With voter data safety and privacy of utmost concern, the Sacramento County Elections Office built a layered security approach that ensures complete isolation from the internet and prevents rogue access at the voting center. This includes:

  • Secure, multicarrier cellular network connections.
  • Secure, traffic steerable overlay networks,
  • Site-based access control.
  • Centralized monitoring.

From a cellular perspective, there are two potential configurations depending on the carrier provisioning.  With a private Access Point Name (APN), a private connection is deployed across the carrier networks using private (RFC 1918) IP addresses. This configuration prevents the access gateway from being exposed to the internet. However, it is dependent on proper configuration by the carrier and introduces an additional point of failure. The alternative configuration is to use the access gateway directly connected to the internet and leverage the configuration portal to seamlessly and consistently deploy a firewall policy to prevent unauthorized access. Both configurations leverage another layer of security through encrypted private IP-VPN overlays connecting each wireless edge router to the data center and routing that blocks the possibility of direct internet access.

To prevent physical intrusions, such as someone plugging a PC into an open Ethernet port on the edge router, an access control layer within the edge firewall blocks any unsanctioned traffic flowing from the LAN to the WAN. The final layer is real-time monitoring of the LAN, WAN and security functions.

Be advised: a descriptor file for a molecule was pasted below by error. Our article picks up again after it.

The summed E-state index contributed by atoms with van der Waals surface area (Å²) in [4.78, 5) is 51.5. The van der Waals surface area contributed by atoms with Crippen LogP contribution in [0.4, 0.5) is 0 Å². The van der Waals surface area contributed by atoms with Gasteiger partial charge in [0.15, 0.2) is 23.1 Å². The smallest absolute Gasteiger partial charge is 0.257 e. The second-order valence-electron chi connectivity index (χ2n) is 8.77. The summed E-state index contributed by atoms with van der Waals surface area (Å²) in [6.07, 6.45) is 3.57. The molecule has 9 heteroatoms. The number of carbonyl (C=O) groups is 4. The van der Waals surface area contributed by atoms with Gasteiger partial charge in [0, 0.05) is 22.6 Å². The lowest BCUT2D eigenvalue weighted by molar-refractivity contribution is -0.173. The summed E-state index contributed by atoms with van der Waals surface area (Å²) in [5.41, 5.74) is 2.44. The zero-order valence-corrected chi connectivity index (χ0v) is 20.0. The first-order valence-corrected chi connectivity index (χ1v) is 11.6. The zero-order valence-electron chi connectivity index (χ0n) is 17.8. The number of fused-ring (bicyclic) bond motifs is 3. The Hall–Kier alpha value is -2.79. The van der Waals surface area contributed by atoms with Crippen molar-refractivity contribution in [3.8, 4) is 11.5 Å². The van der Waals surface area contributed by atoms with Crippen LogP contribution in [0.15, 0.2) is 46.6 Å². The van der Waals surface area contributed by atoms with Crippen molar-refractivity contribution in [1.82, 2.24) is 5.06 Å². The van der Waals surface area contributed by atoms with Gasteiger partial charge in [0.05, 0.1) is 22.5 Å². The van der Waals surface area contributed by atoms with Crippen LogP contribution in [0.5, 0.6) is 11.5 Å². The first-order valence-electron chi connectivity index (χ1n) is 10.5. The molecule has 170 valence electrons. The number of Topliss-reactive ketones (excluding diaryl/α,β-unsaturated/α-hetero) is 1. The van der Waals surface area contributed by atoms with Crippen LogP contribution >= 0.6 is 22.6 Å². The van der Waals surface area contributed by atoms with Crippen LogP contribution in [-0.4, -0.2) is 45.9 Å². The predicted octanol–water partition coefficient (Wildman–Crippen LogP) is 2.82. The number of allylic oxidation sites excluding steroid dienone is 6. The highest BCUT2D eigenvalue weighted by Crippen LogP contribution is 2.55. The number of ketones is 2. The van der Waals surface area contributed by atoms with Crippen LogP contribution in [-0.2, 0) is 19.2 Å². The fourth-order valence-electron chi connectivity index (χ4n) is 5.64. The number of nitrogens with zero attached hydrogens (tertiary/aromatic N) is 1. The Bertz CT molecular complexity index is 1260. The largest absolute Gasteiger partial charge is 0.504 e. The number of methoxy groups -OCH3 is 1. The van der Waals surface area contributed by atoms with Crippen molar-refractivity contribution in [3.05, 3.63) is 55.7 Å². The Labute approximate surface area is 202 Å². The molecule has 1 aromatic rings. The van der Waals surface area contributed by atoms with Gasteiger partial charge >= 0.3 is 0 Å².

Deployed in days, not months

The voting centers needed to be up and running securely for 11 days without technical staff onsite. With the new technology, the Sacramento County Elections Office can remotely assess the signal performance of wireless connections at each voting center, and if needed, send out a new antenna to enable stronger reception or switch to a different carrier on that modem.

With the new voting center model, anyone in the county might show up at a voting center. Now, county elections staff quickly and securely access centralized electronic poll books and other election systems to look up voters and determine if they have already voted and what kind of ballot they should receive.

Conclusion

For Sacramento County and other counties across California that are adopting the new voting-center model, choosing a flexible branch network solution with integrated cloud management, wired and multicarrier wireless connectivity along with multilayer edge security is a great approach.

Fast, secure and reliable connectivity -- with remote visibility and management – gives agencies the ability to respond quickly with fewer resources. This provides the peace of mind needed for a successful outcome. Now, the Sacramento County Elections Office is ready for the run up to the 2020 presidential elections.

About the Author

Estee Woods is director of public sector & public safety marketing at Cradlepoint.